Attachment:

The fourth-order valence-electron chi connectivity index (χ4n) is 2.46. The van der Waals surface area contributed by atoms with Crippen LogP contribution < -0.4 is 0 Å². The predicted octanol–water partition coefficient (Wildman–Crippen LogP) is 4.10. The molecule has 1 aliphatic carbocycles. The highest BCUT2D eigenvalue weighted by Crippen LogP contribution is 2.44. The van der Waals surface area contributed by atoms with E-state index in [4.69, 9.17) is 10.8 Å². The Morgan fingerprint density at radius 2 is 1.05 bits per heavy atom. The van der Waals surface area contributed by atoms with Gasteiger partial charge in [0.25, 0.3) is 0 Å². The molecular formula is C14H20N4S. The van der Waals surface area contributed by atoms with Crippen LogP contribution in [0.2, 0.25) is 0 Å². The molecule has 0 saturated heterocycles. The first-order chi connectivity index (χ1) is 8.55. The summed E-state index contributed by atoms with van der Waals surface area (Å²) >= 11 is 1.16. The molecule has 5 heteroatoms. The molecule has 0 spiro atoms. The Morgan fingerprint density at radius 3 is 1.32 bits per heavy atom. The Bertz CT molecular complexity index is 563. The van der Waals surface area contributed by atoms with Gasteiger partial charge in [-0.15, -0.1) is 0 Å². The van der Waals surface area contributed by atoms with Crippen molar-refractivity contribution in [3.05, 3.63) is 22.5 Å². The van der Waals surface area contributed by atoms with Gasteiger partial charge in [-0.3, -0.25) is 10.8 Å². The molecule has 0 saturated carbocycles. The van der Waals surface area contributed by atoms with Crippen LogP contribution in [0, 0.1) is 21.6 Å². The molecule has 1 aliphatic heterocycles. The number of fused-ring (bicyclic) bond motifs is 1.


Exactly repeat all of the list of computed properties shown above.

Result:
The fourth-order valence-electron chi connectivity index (χ4n) is 2.46. The van der Waals surface area contributed by atoms with Crippen LogP contribution < -0.4 is 0 Å². The predicted octanol–water partition coefficient (Wildman–Crippen LogP) is 4.10. The molecule has 1 aliphatic carbocycles. The highest BCUT2D eigenvalue weighted by Crippen LogP contribution is 2.44. The van der Waals surface area contributed by atoms with E-state index in [4.69, 9.17) is 10.8 Å². The Morgan fingerprint density at radius 2 is 1.05 bits per heavy atom. The van der Waals surface area contributed by atoms with Gasteiger partial charge in [0.25, 0.3) is 0 Å². The molecular formula is C14H20N4S. The van der Waals surface area contributed by atoms with Crippen LogP contribution in [0.2, 0.25) is 0 Å². The molecule has 0 saturated heterocycles. The first-order chi connectivity index (χ1) is 8.55. The summed E-state index contributed by atoms with van der Waals surface area (Å²) >= 11 is 1.16. The molecule has 5 heteroatoms. The molecule has 0 spiro atoms. The Morgan fingerprint density at radius 3 is 1.32 bits per heavy atom. The Bertz CT molecular complexity index is 563. The van der Waals surface area contributed by atoms with Gasteiger partial charge in [-0.15, -0.1) is 0 Å². The van der Waals surface area contributed by atoms with Crippen molar-refractivity contribution in [3.05, 3.63) is 22.5 Å². The van der Waals surface area contributed by atoms with Gasteiger partial charge in [-0.3, -0.25) is 10.8 Å². The molecule has 0 saturated carbocycles. The van der Waals surface area contributed by atoms with Crippen LogP contribution in [0, 0.1) is 21.6 Å². The molecule has 1 aliphatic heterocycles. The number of fused-ring (bicyclic) bond motifs is 1.